Jim’s Blog: Three Steps to a Better Car Photo

Whether we’re buying, selling, or just admiring, all of us need to take a car picture every once in a while. Of course, you want a gleaming shot with everything looking right. That’s hard to do, but here are a few tips to help you get there.

1. Look at the bigger picture

Busy backgrounds are the biggest problem with most car photography, and it’s one of the main things that we look to avoid with ACC’s cover choices each month. What you want is something that’s not going to visually distract from the car. The rule of thumb here is that simple is better — so finding an area to shoot that doesn’t have houses, power lines, signage, a bunch of trees, etc, is best.

Sometimes you’re stuck with some busy items, and other times some other lines in the background can actually help the image. Regardless, though, the car should be the focus of the shot. And make sure you get the whole car in the photo as well. Try to have it centered in the frame. Experiment with other than eye-level images, too. Kneel down or get up on a ladder. That’s where some cars look their best.

2. Use the light

Photography is all about light. The most dynamic shots are taken in the morning and evening, when the sun is lower on the horizon. The lower the sun, the more texture your image will have, and it also helps to eliminate the harshness you’d get with the sun at high noon. I like to shoot with the light behind me, but you can also get great shots with the sun behind the car as well. It’s trickier, but doable.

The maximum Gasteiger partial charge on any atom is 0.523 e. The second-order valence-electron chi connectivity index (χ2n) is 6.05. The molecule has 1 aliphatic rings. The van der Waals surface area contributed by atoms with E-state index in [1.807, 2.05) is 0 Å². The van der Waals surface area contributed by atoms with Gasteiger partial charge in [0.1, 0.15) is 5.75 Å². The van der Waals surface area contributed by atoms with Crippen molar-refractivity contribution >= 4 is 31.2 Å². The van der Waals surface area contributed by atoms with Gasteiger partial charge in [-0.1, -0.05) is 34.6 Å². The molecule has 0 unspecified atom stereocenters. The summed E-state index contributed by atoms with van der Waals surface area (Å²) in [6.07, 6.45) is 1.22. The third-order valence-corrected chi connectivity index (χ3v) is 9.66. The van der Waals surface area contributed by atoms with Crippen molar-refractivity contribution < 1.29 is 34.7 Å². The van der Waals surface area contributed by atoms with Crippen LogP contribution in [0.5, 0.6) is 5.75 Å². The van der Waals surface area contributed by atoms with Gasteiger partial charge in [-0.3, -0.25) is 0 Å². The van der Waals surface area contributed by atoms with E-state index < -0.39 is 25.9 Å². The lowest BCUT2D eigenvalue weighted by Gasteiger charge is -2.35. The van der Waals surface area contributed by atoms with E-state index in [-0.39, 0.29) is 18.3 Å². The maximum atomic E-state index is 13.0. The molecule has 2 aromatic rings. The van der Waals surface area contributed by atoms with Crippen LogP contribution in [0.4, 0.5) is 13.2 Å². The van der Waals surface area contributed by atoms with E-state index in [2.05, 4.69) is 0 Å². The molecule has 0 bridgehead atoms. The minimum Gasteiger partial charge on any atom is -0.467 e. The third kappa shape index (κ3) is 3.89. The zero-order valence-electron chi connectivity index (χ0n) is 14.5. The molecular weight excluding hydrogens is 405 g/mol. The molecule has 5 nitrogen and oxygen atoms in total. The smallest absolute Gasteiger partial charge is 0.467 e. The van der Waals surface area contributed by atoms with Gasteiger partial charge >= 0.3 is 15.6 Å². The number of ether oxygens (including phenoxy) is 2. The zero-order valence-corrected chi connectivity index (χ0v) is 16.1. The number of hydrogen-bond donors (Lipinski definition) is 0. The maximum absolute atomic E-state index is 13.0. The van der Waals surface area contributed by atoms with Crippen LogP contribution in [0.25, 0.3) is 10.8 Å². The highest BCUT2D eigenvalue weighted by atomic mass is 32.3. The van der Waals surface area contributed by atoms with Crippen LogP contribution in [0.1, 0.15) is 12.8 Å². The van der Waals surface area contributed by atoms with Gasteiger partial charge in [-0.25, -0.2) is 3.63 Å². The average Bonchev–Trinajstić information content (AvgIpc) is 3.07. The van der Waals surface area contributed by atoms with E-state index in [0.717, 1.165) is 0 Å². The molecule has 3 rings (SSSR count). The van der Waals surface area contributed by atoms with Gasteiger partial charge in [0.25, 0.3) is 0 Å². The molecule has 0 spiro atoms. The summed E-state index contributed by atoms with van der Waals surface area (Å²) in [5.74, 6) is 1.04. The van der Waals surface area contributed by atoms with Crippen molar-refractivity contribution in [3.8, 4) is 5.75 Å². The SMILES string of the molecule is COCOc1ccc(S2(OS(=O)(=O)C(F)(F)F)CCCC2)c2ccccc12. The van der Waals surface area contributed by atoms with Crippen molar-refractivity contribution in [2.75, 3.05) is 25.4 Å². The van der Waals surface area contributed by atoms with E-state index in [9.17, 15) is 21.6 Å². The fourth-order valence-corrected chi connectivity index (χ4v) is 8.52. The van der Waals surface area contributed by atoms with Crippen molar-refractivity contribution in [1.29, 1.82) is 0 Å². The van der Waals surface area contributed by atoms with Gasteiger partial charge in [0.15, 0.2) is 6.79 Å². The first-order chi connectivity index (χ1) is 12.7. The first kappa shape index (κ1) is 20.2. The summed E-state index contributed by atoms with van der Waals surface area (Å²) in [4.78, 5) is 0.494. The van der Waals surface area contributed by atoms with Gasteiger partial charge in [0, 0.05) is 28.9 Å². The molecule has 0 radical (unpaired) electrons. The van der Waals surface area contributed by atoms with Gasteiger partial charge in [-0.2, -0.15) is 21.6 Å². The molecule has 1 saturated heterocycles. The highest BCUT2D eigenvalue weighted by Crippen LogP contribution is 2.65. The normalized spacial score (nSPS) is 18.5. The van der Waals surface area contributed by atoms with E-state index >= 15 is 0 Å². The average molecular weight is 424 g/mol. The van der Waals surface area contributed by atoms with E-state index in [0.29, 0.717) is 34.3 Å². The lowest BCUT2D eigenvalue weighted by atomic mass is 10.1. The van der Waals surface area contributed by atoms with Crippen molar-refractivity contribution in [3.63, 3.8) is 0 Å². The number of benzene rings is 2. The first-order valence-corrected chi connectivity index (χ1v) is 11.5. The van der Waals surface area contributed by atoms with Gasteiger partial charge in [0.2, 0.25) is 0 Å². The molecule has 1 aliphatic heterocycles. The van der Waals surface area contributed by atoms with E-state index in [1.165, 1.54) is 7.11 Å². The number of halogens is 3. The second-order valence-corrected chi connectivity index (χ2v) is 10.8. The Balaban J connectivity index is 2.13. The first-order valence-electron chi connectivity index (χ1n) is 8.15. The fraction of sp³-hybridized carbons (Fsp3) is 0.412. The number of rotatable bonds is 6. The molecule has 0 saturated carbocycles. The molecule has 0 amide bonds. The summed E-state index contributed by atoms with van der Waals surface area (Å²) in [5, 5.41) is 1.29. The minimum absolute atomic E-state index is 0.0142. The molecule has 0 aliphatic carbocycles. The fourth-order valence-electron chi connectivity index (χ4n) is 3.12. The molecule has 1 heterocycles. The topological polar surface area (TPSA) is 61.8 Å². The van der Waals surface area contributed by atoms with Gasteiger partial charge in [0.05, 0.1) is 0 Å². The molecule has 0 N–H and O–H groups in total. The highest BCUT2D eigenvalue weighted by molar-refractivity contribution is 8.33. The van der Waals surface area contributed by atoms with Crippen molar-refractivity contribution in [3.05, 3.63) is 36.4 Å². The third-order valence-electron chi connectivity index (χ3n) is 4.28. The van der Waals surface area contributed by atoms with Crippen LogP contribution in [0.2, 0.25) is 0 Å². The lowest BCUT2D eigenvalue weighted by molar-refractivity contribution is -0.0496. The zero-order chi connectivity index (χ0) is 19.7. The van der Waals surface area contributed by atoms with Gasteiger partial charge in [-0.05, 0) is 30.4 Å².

3. Back up and use a tripod

Getting further away from the car is helpful, as there are a lot of reflective points in paint and chrome. You don’t want to be in the photo. So back up, and while you’re at it, use a tripod and a slower shutter speed with a higher aperture. That will balance out the depth of field, and will make both the background and the foreground sharper and in focus. The tripod will help keep things in focus, too.

If in doubt, experiment with your settings and your surroundings, and take more photos!


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  1. Jim:
    Love your column. It’s easily the most interesting and informative in ACC month in and month out. How about a column helping out us amateur car sleuths? To wit: I have a 1965 Falcon sedan delivery – about 650 produced that year, making it, by all accounts, pretty rare. But how rare now? How many are left, and how do I find out? I often read that a particular car is “One of 50 remaining.” How is that determined? And how does rarity relate to value?
    What other tips could you offer those of us trying to research our cars’ background/history? Carfax and Mr. Marti are actually pretty limited, and most other search engines I’ve found won’t even accept my antiquated VIN. Any help you could offer would be appreciated.

    Steve Switzer